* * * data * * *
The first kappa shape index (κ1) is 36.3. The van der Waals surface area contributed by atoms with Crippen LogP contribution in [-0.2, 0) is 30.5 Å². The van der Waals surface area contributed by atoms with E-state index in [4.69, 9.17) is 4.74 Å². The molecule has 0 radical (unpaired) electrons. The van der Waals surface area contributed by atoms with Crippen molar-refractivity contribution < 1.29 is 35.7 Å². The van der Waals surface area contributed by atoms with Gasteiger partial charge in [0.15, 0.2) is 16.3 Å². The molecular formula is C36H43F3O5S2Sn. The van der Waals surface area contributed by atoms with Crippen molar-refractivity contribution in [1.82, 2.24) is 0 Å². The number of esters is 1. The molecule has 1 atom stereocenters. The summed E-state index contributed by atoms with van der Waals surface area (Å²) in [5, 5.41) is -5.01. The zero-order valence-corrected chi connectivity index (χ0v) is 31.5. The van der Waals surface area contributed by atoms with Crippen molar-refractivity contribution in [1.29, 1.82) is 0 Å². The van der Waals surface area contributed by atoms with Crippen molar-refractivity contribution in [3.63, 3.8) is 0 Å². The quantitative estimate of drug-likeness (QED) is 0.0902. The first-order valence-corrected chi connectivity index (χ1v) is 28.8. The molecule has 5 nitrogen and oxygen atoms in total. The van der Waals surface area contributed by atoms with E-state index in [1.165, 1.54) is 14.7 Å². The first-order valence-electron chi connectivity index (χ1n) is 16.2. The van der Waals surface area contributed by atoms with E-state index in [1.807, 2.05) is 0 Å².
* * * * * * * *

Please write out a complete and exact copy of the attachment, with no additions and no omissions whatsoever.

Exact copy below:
The first kappa shape index (κ1) is 36.3. The van der Waals surface area contributed by atoms with Crippen LogP contribution in [-0.2, 0) is 30.5 Å². The van der Waals surface area contributed by atoms with E-state index in [4.69, 9.17) is 4.74 Å². The molecule has 0 radical (unpaired) electrons. The van der Waals surface area contributed by atoms with Crippen molar-refractivity contribution < 1.29 is 35.7 Å². The van der Waals surface area contributed by atoms with Gasteiger partial charge in [0.15, 0.2) is 16.3 Å². The molecular formula is C36H43F3O5S2Sn. The van der Waals surface area contributed by atoms with Crippen molar-refractivity contribution in [1.82, 2.24) is 0 Å². The number of esters is 1. The molecule has 1 atom stereocenters. The summed E-state index contributed by atoms with van der Waals surface area (Å²) in [5, 5.41) is -5.01. The zero-order valence-corrected chi connectivity index (χ0v) is 31.5. The van der Waals surface area contributed by atoms with Crippen molar-refractivity contribution in [1.29, 1.82) is 0 Å². The van der Waals surface area contributed by atoms with Crippen molar-refractivity contribution in [3.63, 3.8) is 0 Å². The quantitative estimate of drug-likeness (QED) is 0.0902. The first-order valence-corrected chi connectivity index (χ1v) is 28.8. The molecule has 5 nitrogen and oxygen atoms in total. The van der Waals surface area contributed by atoms with E-state index in [1.165, 1.54) is 14.7 Å². The first-order valence-electron chi connectivity index (χ1n) is 16.2. The van der Waals surface area contributed by atoms with E-state index in [1.807, 2.05) is 0 Å².